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Success story: Pavneet Singh shares the flavours of home with Blends & Curries

Young restauranteur opens several locations in just a few years and has big plans for expansion

Starting your own business is no small task, let alone when you are still a student—and an international one at that.

Pavneet Singh was studying chemical engineering at Cambrian College, with a full-time course load and in his fourth year, when he launched his business, Blends & Curries.

“There was definitely a need for Indian restaurants here. When I arrived in 2015 there weren’t many Indian restaurants in Sudbury; there was just one, downtown, and it was hard for students like us to board the bus, especially in winters, when we were craving food from home.”

They had to settle for Tim Horton’s or a slice of pizza. Singh couldn’t help but wonder, “How good would it be if students could enjoy the food they like on campus?”

“My main goal was to make Indian food affordable and easily accessible, so students could have it every day on campus. I saw my struggle and that everyone else was in the same boat. Where there’s a demand for something, that’s where the business opportunity lies,” he says.

Singh is from Jalandhar, Punjab, India. He did have a bit of prior experience with food. “I mainly used to follow my mom’s recipes when I used to cook at home, so that’s where the idea for the business came from,” he says.

While it may not be the work he thought he’d be doing after graduation, his family always knew that his intent was to stay and do something big in Canada. His business met with immediate success.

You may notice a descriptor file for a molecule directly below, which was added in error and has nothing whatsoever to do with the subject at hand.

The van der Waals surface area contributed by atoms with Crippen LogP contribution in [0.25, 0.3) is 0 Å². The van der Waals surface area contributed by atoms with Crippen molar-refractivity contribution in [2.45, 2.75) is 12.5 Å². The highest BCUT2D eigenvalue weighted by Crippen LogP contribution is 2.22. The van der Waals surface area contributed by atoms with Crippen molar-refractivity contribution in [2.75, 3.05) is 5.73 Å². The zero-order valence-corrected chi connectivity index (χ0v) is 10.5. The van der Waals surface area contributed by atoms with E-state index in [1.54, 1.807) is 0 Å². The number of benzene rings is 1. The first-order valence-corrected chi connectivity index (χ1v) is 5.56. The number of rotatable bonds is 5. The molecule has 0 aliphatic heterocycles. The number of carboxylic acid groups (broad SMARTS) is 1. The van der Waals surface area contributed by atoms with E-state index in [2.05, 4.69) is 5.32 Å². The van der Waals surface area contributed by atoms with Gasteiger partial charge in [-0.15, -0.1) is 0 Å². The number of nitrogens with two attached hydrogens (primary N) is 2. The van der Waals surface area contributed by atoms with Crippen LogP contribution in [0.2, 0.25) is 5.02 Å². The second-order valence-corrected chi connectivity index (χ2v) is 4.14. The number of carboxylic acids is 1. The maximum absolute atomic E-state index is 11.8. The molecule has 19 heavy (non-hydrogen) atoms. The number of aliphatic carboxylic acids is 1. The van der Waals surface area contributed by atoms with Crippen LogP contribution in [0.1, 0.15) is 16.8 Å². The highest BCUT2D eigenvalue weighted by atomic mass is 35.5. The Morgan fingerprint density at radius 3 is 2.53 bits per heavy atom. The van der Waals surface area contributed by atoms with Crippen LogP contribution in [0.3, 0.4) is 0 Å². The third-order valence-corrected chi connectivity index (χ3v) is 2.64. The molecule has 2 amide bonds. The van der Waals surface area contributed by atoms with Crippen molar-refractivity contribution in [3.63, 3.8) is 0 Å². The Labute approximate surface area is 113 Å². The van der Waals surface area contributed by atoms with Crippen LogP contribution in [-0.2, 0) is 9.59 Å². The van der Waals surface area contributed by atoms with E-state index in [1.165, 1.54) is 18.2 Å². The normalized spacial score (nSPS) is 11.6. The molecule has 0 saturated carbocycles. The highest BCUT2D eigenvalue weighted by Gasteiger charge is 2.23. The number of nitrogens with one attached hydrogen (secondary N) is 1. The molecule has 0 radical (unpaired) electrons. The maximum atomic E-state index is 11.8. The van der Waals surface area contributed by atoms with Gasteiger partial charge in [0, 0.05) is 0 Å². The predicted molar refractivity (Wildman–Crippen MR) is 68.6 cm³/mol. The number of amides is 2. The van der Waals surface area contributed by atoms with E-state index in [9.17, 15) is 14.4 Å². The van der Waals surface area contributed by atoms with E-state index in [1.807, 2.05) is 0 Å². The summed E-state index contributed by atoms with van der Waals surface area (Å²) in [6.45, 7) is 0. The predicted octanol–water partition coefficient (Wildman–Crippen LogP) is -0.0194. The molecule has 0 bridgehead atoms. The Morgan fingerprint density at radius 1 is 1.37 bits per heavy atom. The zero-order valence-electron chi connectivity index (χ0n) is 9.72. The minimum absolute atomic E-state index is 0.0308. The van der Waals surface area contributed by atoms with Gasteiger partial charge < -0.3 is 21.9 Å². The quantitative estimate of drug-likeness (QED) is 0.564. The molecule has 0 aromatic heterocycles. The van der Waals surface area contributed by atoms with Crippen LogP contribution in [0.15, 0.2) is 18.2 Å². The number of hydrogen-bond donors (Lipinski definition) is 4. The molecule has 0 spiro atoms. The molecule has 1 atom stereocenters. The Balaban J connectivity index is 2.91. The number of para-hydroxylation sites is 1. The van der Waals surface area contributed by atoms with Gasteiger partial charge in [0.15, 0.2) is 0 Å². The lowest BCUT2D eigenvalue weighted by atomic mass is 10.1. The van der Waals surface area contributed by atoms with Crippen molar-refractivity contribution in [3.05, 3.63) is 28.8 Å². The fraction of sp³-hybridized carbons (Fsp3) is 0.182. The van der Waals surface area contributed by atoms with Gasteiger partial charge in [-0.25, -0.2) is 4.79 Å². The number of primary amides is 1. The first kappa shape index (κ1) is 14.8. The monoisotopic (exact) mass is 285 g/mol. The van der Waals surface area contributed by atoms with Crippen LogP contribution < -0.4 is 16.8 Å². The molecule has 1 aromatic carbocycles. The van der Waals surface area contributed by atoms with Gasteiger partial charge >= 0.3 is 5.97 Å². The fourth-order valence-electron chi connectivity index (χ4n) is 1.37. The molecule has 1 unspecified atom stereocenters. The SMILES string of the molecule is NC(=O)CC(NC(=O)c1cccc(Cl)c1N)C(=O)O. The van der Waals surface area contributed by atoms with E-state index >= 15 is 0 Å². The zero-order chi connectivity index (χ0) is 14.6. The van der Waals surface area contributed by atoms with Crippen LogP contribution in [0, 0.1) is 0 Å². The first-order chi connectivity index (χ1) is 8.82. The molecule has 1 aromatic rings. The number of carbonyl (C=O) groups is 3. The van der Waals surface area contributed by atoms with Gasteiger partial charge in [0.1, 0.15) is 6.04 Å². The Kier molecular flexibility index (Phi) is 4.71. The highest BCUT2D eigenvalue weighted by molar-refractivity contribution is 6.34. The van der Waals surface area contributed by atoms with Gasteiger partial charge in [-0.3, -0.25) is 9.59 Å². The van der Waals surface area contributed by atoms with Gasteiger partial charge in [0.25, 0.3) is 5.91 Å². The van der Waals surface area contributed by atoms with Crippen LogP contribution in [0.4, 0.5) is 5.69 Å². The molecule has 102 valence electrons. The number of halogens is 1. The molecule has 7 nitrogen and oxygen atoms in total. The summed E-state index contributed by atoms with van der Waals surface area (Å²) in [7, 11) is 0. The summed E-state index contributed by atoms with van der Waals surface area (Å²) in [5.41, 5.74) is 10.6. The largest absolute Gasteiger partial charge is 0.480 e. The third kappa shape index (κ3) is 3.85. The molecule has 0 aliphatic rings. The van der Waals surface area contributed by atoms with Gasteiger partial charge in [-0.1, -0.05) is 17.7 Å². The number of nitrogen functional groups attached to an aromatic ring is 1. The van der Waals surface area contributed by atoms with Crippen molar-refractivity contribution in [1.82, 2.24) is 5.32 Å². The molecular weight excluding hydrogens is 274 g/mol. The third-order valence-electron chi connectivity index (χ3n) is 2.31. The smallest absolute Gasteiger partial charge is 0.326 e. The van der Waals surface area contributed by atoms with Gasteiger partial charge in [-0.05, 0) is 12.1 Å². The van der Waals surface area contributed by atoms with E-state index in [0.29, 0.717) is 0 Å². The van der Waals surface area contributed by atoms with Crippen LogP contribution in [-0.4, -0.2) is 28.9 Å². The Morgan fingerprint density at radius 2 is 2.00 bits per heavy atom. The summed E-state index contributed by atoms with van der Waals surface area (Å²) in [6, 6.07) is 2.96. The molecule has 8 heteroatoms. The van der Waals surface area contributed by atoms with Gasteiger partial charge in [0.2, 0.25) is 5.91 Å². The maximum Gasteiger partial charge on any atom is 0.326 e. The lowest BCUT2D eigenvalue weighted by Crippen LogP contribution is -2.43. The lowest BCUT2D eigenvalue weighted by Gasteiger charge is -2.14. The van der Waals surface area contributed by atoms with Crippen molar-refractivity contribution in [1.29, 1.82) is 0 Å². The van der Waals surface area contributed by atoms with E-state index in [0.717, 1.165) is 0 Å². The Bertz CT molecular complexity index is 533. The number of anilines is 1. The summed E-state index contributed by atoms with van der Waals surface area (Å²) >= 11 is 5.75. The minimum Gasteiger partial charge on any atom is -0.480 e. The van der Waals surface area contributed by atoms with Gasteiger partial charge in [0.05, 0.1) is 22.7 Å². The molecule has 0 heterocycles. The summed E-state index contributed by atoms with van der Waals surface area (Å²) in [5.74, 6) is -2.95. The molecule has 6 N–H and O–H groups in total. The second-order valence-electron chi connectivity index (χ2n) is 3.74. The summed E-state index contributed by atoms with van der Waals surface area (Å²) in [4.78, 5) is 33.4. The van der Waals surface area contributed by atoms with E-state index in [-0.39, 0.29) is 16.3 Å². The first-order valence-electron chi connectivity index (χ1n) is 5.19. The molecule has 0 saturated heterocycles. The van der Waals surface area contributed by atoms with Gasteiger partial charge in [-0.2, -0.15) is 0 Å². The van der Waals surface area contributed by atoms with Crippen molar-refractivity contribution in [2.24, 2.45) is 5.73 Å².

“When I came here, I missed the food from my home country and that’s where this idea came from. But I never ever imagined that I would get into the food industry and end up opening restaurants,” he says.

A helping hand

Several supports, including the Regional Business Centre and the Economic Development Department at the City of Greater Sudbury, helped him along the way.

When Singh was starting his final year of studies at Cambrian, he got support from the college, who helped him open the restaurant on campus. His next stop? The Regional Business Centre, where he worked closely with Kristen McKee and Josee Pharand. “They helped me incorporate a business and set up banking, as well as different things like how to set up the kitchen and get all the licenses required. They guided me through all of those processes.”

They were involved right from the beginning. “They helped me deal with the fire department, the health unit (I had no idea what the steps were), and they gave me a better understanding of how to register the business—should it be a corporation or just a single proprietorship, what’s good if you’re looking to expand, what kind of corporate structure we should set up,” he says.

“Our model is similar to what the big brands do, such as Tim Horton’s and McDonald’s; they produce centrally at one site and then ship to their stores. That’s where the cooks on location just finish up the product and serve it to the customers,” he explains.

Another great help was the Rural and Northern Immigration Program (RNIP). Singh and his business began to get more opportunities in other cities, but they needed a lot of labour in order make this happen. “We had to grow exponentially. We were having challenges getting a skilled workforce who had several years of experience under their belt with Indian cooking,” he says.